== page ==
Archive for The Last Laugh

Joseph Keaton Jnr. and Friedrich Wilhelm Plumpe

Posted in FILM with tags , , , , , on November 16, 2016 by dcairns

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Recently received.

I made video essays for both of these fine collections from Masters of Cinema. With Timo Langer as editor I created THAT’S SOME BUSTER!, riffing on ideas from Walter Kerr’s magisterial The Silent Clowns. Stephen Horne edited WHAT WILL YOU BE TOMORROW?, which is mainly about THE LAST LAUGH but draws on the vast panoply of Murnau movies available from MOC.

The Murnau collection is essential if you’ve seen some of the major classics but are less familiar with TARTUFFE, SCHLOSS VOGELOD etc. The Keaton set is a real upgrade, incorporating newly discovered alternative versions of THE BLACKSMITH and MY WIFE’S RELATIONS. Both sets come with booklets that are both lavish and scholarly.

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Both are available to buy now: if you use the following links, I will get thruppence!

Early Murnau – Five Films (Schloß Vogelöd, Phantom, Der Letzte Mann, The Grand Duke’s Finances, Tartuffe) (Masters of Cinema) (Blu-ray)

The Complete BUSTER KEATON Short Films 1917-1923 (Masters of Cinema) (Blu-ray)

More Christmas shopping opportunities from Shadowplay shortly.

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Attendant Woes

Posted in FILM, MUSIC, Mythology, Politics with tags , , , , , , , , , , on March 19, 2014 by dcairns

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Cinema will learn to talk soon, I promise, but for now I’m still mulling over films seen at the Hippodrome Festival of Silent Cinema.

THE LAST LAUGH is one I’d seen a few times but probably not, in its entirety, as often as I should’ve. It’s the kind of film which wouldn’t necessarily compel me to make the trip (which is rather difficult, the bus service being singularly erratic) by itself, but in combination with a bunch of other films I fancied, it made for a delightful extra, if delightful is really the word for F.W. Murnau’s desperate vision.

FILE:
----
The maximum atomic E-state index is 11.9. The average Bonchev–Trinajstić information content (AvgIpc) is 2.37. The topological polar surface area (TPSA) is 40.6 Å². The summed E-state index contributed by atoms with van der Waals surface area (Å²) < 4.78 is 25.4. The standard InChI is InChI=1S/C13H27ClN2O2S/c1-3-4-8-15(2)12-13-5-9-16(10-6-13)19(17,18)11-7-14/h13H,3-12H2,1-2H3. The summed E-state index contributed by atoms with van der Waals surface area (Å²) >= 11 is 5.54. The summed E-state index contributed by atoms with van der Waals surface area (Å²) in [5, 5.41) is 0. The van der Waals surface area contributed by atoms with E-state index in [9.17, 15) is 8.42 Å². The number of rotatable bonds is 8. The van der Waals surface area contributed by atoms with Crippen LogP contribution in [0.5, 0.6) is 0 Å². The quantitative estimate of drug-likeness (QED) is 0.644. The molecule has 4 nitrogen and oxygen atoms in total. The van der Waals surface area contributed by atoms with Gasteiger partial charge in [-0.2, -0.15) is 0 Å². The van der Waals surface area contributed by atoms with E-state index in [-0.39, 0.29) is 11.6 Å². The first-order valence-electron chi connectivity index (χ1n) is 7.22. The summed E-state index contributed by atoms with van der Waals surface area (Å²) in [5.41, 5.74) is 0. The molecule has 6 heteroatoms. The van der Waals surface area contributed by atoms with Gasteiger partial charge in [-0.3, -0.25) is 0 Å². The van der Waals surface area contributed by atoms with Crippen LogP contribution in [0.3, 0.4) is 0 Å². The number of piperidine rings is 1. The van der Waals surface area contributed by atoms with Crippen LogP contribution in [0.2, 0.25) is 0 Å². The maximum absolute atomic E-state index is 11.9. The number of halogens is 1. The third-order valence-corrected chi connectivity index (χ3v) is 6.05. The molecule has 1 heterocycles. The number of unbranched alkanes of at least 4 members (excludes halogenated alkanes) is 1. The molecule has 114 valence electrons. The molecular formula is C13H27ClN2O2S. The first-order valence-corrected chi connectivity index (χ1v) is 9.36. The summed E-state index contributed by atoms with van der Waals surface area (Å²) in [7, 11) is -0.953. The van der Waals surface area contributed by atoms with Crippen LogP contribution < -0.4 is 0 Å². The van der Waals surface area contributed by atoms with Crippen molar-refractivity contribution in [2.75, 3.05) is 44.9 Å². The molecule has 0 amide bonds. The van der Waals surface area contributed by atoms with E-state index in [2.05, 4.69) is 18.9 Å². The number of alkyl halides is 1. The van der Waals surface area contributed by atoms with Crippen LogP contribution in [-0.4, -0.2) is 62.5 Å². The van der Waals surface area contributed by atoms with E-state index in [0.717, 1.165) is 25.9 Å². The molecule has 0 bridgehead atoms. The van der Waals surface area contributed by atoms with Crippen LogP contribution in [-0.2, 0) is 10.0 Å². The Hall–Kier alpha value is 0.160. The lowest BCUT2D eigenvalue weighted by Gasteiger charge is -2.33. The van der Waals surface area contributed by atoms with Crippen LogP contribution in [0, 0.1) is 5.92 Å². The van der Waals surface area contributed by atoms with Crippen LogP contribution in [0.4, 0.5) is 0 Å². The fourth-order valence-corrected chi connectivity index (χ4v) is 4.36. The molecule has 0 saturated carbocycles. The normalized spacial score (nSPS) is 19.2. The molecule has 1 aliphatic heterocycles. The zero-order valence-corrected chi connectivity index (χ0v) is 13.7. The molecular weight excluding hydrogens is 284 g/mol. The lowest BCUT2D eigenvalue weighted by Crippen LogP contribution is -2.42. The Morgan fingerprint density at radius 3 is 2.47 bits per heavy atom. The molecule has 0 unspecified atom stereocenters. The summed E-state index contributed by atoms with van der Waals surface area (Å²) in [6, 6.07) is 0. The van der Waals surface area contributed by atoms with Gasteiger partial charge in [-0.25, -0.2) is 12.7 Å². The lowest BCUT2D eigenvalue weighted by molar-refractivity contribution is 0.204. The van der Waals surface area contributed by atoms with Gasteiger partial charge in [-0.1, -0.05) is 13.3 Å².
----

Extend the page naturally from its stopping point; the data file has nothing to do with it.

One smart person with a beard suggested that the film, in which hotel doorman Emil Jannings is robbed of his uniform and its concomitant status when he gets too old to lug suitcases without breaking his wind, could be read as a metaphor for Germany’s post-war enforced demilitarisation*, but I’m afraid my mind was on other things, such as Jannings’ putty forehead, which looks quite real on home video (though the shading in his cheekbones is recognizably kohl, not natural hollows) and becomes a big part of his performance.

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Also, I located the movie in the supernatural tradition of German film (NOSFERATU was just two years before) — when Jannings turns up to work and finds another man wearing his uniform, we seem to be in the doppelganger genre first seen in THE STUDENT OF PRAGUE. Seeing one’s double is meant to be a portent of death, and in this case it’s the death of Jannings’ hopes, career, dignity. It’s perfect that he sees the younger version as they both pass through the Atlantic Hotel’s revolving door, so that the new guy seems like a reflection of the old.

When Jannings’ family face him knowing that he’s now a lowly toilet attendant, they react not with pity but horror, and I was reminded of Kafka’s Metamorphosis, in which Samsa’s transfiguration provokes only the faintest hint of sympathy from his loved ones, who are more concerned with the practical problems entailed. Jannings doesn’t actually get an apple stuck in his back, but it’s a close thing. (Given his love of wallowing in humiliating scenarios, I’m posi-sure that if Murnau had produced a golden delicious and proposed ramming it under his shoulder-blade, Jannings would’ve shrugged off his undershirt and gotten down on bended knee in a twinkling.)

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The film seems, on the face of it, bracingly anti-capitalist, with Russian-style dialectical montage contrasting the rich patrons slurping down oysters while poor old Emil eats his toilet soup in the men’s room. It’s not even HOT toilet soup, as Murnau mercilessly photographs the steam escaping as Jannings is forced to attend to an untimely urinator who arrives during his break.